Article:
President tells entrepreneurs at global summit at Stanford University to find mentors, push ahead with new ideas on day after Britain voters decide to exit EU

    Video Some US Gun Owners Support Gun Control

    Defying the stereotype, Dave Makings says he'd give up his assault rifle for a comprehensive program to reduce gun violence

    This forum has been closed.
    Comments
         
    There are no comments in this forum. Be first and add one

    Featured Videos

    Your JavaScript is turned off or you have an old version of Adobe's Flash Player. Get the latest Flash player.
    Brexit Vote Plunges Global Markets Into Unchartered Territoryi
    X
    June 24, 2016 9:38 PM
    British voters plunged global markets into unknown territory after they voted Thursday to leave the European Union. The results of the Brexit vote, the term coined to describe the referendum, caught many off guard. Analysts say the resulting volatility could last for weeks, perhaps longer. Mil Arcega reports.
    Video

    Video Brexit Vote Plunges Global Markets Into Unchartered Territory

    British voters plunged global markets into unknown territory after they voted Thursday to leave the European Union. The results of the Brexit vote, the term coined to describe the referendum, caught many off guard. Analysts say the resulting volatility could last for weeks, perhaps longer. Mil Arcega reports.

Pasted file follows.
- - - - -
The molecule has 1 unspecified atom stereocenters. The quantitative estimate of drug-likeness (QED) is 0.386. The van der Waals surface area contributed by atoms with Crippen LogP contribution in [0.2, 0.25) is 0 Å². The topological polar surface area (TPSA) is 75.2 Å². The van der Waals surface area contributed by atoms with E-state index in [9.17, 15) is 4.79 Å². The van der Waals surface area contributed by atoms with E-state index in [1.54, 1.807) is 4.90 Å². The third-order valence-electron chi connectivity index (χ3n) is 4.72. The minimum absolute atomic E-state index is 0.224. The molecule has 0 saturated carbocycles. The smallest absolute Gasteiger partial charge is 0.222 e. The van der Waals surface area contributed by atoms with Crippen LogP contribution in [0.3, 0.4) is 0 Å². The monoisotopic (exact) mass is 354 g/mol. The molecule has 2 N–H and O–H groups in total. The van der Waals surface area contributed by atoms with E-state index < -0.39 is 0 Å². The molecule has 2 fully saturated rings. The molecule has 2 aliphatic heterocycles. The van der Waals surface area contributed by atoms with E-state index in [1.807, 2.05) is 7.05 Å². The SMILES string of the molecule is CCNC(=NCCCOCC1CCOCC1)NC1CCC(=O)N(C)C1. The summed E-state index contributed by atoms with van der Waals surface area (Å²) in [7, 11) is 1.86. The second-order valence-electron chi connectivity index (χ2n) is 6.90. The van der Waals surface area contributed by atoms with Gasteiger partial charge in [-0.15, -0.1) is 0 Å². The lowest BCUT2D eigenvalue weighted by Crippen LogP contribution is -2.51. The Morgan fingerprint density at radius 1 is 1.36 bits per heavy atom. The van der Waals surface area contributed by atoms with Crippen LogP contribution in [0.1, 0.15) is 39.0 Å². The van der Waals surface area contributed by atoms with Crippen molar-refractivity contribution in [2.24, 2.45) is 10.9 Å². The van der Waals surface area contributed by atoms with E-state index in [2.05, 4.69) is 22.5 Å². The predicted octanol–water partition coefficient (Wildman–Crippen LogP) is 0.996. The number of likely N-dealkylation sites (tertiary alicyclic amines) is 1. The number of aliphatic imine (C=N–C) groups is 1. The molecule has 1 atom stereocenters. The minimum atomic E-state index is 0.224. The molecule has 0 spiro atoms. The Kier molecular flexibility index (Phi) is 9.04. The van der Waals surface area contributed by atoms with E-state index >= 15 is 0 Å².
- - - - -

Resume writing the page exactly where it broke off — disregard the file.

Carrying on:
Video

    Video Orlando Shooting Changes Debate on Gun Control

    It’s been nearly two weeks since the largest mass shooting ever in the United States. Despite public calls for tighter gun control laws, Congress is at an impasse. Democratic lawmakers resorted to a 1960s civil rights tactic to portray their frustration. VOA’s Carolyn Presutti explains how the Orlando, Florida shooting is changing the debate.
    Video

    Video Tunisian Fishing Town Searches for Jobs, Local Development Solutions

    As the European Union tries to come to grips with its migrant crisis, some newcomers are leaving voluntarily. But those returning to their home countries face an uncertain future.  Five years after Tunisia's revolution, the tiny North African country is struggling with unrest, soaring unemployment and plummeting growth. From the southern Tunisian fishing town of Zarzis, Lisa Bryant takes a look for VOA at a search for local solutions.
    Video

    Video 'American Troops' in Russia Despite Tensions

    Historic battle re-enactment is a niche hobby with a fair number of adherents in Russia where past military victories are played-up by the Kremlin as a show of national strength. But, one group of World War II re-enactors in Moscow has the rare distinction of choosing to play western ally troops. VOA's Daniel Schearf explains.
    Video

    Video Experts: Very Few Killed in US Gun Violence Are Victims of Mass Shootings